8 Habits to Earn Respect in New Roles
Transitioning stages in your career can be difficult - full of uncertainty, doubt, and tons of mistakes.
This is all fine - normal, really - but it doesn't have to be the school of hard knocks for everyone. Here are 8 things to practice as you enter a new world in business.
(Millennials & Veterans: I'm talking to YOU, venturing out on new career paths!)
From CEO to salesperson, your success rests heavily upon how you interact with people, how your represent yourself, and the strength in communicating your message - in business, your world is all about people!
1. Never Let 'Em See You Sweat (maybe)
It's a an out-dated cliche, but there's some value to this. First, literally, try not to sweat - a bit of personal hygiene here, but also think to dress appropriately. This does not mean to hide stress, excitement, and nerves altogether. Think about it: if you show no emotion, how can I know to trust you?
2. Always Let Them See You Breathe
Show the people you interact with that you're in control of your world. Rebecca Knight talks about projecting an aura of calm. Again, not emotionless, but being able to breathe tells the world you're aware of what's going on, comfortable with your position, and ready to react to what's behind door #2.
Never Let Them See You Sweat; Always Let Them See You breath! * tweet this*
Make Your Meetings Count
3. Don't Be Late!!!!
It's definitely not common sense because this remains an endemic issue, at least in Western business. You're busy, I'm busy -- we all get it, but don't let your business disrespect the time someone else set aside for you.
4. Never Miss a Meeting
Seriously, this happens more than you'll realize if you've just left the Military or are taking your first professional position. The worst is when you don't even shoot off that last minute email saying you won't make it. Emergencies happen, but try not to waste your time or theirs.
Help others and and be proactive. Especially if the meeting has been scheduled for a while, reach out to confirm. A no-show can place a huge amount of strain on the relationship. Nothing creates instant awkward like the "I waited around for an hour and didn't see you..." call.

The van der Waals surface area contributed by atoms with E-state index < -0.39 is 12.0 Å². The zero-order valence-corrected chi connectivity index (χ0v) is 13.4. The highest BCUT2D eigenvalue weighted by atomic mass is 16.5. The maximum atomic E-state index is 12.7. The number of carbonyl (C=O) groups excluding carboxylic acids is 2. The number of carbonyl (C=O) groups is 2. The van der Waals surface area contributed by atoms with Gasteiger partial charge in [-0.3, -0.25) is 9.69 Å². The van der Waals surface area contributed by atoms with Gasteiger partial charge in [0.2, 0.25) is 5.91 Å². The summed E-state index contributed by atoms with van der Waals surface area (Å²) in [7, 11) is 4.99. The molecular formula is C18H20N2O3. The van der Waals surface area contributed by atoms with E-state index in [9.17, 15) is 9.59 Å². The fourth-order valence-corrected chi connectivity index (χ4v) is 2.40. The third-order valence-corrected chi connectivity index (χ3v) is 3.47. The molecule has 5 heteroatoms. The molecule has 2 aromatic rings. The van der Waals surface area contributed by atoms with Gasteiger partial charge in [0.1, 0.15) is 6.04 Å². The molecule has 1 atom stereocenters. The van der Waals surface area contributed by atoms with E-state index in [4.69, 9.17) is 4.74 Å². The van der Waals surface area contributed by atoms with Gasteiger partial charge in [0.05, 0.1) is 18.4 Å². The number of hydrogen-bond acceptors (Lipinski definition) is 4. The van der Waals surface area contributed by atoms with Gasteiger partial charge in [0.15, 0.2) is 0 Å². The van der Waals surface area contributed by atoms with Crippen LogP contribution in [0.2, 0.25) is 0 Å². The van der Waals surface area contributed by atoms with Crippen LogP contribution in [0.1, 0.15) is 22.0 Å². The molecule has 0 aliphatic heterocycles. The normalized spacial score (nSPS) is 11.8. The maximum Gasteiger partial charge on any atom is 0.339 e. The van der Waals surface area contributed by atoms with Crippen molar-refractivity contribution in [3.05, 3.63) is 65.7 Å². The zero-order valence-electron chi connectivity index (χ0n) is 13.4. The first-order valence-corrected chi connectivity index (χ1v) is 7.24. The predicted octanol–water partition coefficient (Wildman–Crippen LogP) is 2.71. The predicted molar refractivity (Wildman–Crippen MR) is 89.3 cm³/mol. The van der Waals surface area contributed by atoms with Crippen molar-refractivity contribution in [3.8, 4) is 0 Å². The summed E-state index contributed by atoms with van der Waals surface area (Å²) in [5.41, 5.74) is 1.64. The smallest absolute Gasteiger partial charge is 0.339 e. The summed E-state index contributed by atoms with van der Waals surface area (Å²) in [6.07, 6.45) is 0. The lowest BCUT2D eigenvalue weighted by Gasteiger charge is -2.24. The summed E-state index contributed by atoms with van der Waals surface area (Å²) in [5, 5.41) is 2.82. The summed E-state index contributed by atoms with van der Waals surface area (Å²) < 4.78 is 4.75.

5. Do Your Homework First
Take the time to learn about someone new; Google them, review their LinkedIn profile - they're doing it to you anyway. If this is a follow-up on an older topic, get yourself back up to speed; review the last email string, check to see if your colleagues made any progress. Clearly this makes you look good in the group and enables you to be more productive, but you also make a great personal impact on others by noticing their work.
Harness the Power of Writing
6. It's OK to Ask For Something in Writing
You shouldn't be hiding behind an email, but consider the request. Giving them some time makes it comfortable for people to respond on their own terms. When the topic isn't time sensitive, drafting a note allows you a second, third, or fourth chance to review your message. Here's some common messages from Danny Rubin to get you started.
Something written also creates artifacts for everyone to use later on. With metadata and massive search functions on the rise, it's becoming easier to retrieve information on demand, eliminating all the paperwork we used to create just to track the paperwork we wanted to save.
( Note : If you're writing something for CYA purposes, take a second look at it to make sure it's necessary. If this becomes too frequent, take a further step back to ask yourself if there's a problem with your environment.)
7. Follow-up On Your Own
It's impressive. Really. It doesn't happen often enough outside of sales efforts. By not waiting until the day before the next meeting, it helps save someone else some time, and shows that you care about the mutual item you're connecting on. It's really simple, no tricks (except maybe a calendar reminder) - just do it.
8. You'll Need it Later...
Yep, that's right. If your sights are set higher, being able to effectively communicate in writing will set you apart from other managers and leaders. Don't let writing be one of those lost arts you gaze upon - practice being able to express yourself in more than 140 characters or a text. There are uses for those forms (I encourage leveraging every available means of communicating) but being able to tell a story will help you win the support of your team, or secure the funding for that project you're aching to get started on.